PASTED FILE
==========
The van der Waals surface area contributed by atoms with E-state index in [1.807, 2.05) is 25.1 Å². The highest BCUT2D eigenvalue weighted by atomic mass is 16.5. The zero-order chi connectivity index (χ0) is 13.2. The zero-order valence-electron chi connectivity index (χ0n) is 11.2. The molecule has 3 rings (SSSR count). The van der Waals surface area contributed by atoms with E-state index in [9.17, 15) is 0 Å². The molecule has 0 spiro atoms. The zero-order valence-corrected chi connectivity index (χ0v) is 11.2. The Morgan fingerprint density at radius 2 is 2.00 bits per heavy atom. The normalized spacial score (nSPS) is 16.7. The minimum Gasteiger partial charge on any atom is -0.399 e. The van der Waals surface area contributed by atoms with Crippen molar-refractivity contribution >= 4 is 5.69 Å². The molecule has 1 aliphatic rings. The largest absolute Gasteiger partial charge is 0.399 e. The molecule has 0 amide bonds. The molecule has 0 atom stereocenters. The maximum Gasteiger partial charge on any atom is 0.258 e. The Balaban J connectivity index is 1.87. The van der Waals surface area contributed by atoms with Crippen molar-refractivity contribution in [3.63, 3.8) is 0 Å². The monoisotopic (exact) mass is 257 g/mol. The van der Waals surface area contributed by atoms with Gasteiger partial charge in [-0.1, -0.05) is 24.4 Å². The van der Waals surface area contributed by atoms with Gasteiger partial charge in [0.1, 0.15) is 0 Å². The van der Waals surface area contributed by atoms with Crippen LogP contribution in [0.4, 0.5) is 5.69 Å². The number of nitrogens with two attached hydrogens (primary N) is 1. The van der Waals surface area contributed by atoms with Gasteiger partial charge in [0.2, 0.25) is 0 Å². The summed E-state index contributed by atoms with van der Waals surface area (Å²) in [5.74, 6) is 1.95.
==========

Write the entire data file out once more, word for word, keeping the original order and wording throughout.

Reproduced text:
The van der Waals surface area contributed by atoms with E-state index in [1.807, 2.05) is 25.1 Å². The highest BCUT2D eigenvalue weighted by atomic mass is 16.5. The zero-order chi connectivity index (χ0) is 13.2. The zero-order valence-electron chi connectivity index (χ0n) is 11.2. The molecule has 3 rings (SSSR count). The van der Waals surface area contributed by atoms with E-state index in [9.17, 15) is 0 Å². The molecule has 0 spiro atoms. The zero-order valence-corrected chi connectivity index (χ0v) is 11.2. The Morgan fingerprint density at radius 2 is 2.00 bits per heavy atom. The normalized spacial score (nSPS) is 16.7. The minimum Gasteiger partial charge on any atom is -0.399 e. The van der Waals surface area contributed by atoms with Crippen molar-refractivity contribution >= 4 is 5.69 Å². The molecule has 1 aliphatic rings. The largest absolute Gasteiger partial charge is 0.399 e. The molecule has 0 amide bonds. The molecule has 0 atom stereocenters. The maximum Gasteiger partial charge on any atom is 0.258 e. The Balaban J connectivity index is 1.87. The van der Waals surface area contributed by atoms with Crippen molar-refractivity contribution in [3.63, 3.8) is 0 Å². The monoisotopic (exact) mass is 257 g/mol. The van der Waals surface area contributed by atoms with Gasteiger partial charge in [-0.1, -0.05) is 24.4 Å². The van der Waals surface area contributed by atoms with Gasteiger partial charge in [0.1, 0.15) is 0 Å². The van der Waals surface area contributed by atoms with Crippen LogP contribution in [0.4, 0.5) is 5.69 Å². The number of nitrogens with two attached hydrogens (primary N) is 1. The van der Waals surface area contributed by atoms with Gasteiger partial charge in [0.2, 0.25) is 0 Å². The summed E-state index contributed by atoms with van der Waals surface area (Å²) in [5.74, 6) is 1.95.